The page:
Shai’s character, unlike her name, is anything but ‘shy’. Her sexually vocal and bold character seems unrelentingly strange in Monica Dongra’s skin. Shai defines the rich, brattish 1% population of the entire city of Mumbai, who has enough money (and hence, time) to waste. And although many would stop to ponder to say, “hey no, Shai is a caring and considerate character in the film,” you sir, are abysmally wrong. Her character involves photographing ‘reality’—which in the dictionary of most dim-witted idiots is documenting the life of the Indian poor—eg. ratkillers, dhobi ghats, so on and so forth. She does social service by interacting with a poor dhobi boy and uses him as a tool to reach her ulterior motive—to see/stalk the recipient of her recent infatuation, Arun.
Take 4- Meet Munna, the misfortunate dhobi ghat boy, whose lifelong dream is to become an actor. Working as a dhobi boy for both Shai and Arun, he serves as the conjugation point between the two of them. After reprimanding Munna for discolouring Shai’s shirt, Shai eventually feels guilty. She accidently meets him at a cinema hall and approaches him in a friendly manner. When she learns that Munna knows where her love, Mr. Arun lives, she decides to befriend him, hoping he will help her meet Arun. She decides to help Munna make his modelling portfolio, if he promises to help her take pictures of him at the dhobi ghat, where he works. Munna, taken aback by a beautiful, gori mem’s sudden interest in his personal life, misreads Shai’s bold overtures and begins to fall in love with her, eventually to realise that Shai is not his to begin with.
The concept of voyeurism is artistically implemented in the film. It begins with Yasmin’s recording of herself with the camera, where Arun and the audience are taken deep into her life. Her story is driven by the video letters which Arun watches every day, perhaps as a form of entertainment. As the story unravels, the facade of her ‘happy married life’ begins to crack and with each video letter, Yasmin’s smile seems to smother every word that she speaks. The audience is given an insight into Yasmin’s sense of loneliness as most of her video letters are of her talking alone to the camera. Her smile completely shatters when she confesses to her brother that her husband is having an extra-marital affair, the shock of which she herself cannot hide. In her last letter to her brother, Yasmin indirectly suggests that she is taking her own life, and eventually hangs herself from the dining room fan. Voyuerism as a motif is further extended when Shai quietly visually documents Arun’s movement in his house from an opposite construction building, while he is watching Yasmin’s video.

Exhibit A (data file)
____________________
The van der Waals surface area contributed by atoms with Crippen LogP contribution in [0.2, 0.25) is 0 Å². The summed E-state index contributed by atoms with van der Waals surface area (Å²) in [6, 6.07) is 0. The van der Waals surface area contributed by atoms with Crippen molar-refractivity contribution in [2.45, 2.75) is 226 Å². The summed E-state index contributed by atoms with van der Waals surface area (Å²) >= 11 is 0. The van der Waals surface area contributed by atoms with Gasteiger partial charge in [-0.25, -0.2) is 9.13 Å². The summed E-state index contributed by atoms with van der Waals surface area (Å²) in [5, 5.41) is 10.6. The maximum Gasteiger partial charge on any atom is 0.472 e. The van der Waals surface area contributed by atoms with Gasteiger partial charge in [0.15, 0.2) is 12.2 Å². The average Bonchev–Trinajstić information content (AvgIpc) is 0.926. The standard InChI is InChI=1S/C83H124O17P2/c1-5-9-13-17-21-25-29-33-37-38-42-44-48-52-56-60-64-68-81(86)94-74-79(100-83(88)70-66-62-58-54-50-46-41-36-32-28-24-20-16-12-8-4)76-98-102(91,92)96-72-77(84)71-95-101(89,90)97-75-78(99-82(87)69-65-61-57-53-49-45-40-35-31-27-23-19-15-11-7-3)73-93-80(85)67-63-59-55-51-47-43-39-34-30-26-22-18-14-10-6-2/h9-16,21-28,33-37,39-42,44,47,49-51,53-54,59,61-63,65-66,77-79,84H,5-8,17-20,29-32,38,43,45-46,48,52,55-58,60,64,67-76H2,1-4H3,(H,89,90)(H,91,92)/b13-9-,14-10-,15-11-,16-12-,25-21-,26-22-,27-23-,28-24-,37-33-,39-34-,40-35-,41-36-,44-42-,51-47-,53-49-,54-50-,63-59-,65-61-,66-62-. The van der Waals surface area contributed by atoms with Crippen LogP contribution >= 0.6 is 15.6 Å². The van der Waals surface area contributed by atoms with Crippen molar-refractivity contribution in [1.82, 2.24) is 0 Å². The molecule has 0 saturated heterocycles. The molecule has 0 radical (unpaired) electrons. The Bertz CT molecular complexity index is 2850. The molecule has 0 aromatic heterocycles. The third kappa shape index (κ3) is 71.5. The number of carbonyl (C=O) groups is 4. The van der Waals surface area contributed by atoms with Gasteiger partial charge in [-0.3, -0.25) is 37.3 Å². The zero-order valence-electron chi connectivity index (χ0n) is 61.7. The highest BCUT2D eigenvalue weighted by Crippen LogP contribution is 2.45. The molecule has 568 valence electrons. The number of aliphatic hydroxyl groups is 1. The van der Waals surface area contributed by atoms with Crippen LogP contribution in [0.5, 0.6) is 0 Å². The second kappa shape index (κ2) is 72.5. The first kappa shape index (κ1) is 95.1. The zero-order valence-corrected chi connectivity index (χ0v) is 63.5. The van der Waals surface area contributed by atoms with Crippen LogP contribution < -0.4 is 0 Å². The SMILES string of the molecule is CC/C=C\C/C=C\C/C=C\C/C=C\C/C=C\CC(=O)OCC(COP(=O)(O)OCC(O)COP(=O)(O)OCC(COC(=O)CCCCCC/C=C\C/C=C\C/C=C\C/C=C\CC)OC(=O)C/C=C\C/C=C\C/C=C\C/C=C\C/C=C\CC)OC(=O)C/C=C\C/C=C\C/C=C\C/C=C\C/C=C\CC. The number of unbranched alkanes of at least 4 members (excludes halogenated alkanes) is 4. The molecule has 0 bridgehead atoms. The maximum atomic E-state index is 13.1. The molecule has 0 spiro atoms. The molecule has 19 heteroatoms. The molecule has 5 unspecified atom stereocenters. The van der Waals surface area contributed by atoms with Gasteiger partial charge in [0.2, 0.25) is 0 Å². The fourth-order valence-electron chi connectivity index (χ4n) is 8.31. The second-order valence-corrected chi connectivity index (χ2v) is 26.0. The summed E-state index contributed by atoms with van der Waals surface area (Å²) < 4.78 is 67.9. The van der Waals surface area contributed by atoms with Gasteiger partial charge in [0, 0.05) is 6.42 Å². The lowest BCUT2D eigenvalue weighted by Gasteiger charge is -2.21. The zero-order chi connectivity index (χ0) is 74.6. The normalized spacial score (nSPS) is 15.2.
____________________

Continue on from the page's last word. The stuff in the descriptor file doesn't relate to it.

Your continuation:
The film plays on the concept of six degrees, accessing and assessing the lives of four diverse individuals who come together in the city of Mumbai, each one
falling in love, infatuated by the other and eventually realizing a deep sense of loss: Yasmin’s dejection at her husband’s affection/love, Arun’s loss of his muse (which eventually leads him to paint her in art form, thereby immortalizing her), Shai’s realization that Arun is not hers to have and Munna’s dejection at Shai’s pyaar.
On second thought (which occurred to me after I wrote this), the films works on several levels, barring the typical infusion of Bollywood mirch-masala. Although the film aches to be ‘real’, the script seems deranged sometimes—why would a rich, young woman go out for lunch/dinner with her dhobi boy alone, let alone become his chaddi-buddy?—I am aware that it is the 21st century, but transcendence of social circles to such an extreme is trying to really stretch it. Also, has anyone noticed why does Shai talk to Munna sometimes in absolute English and he seems to immediately and almost, efficiently understand it? And I am still not entirely sure as to why Rao popped in the expressionless, eerie old woman into the film.
(C) Radhika Iyengar 2011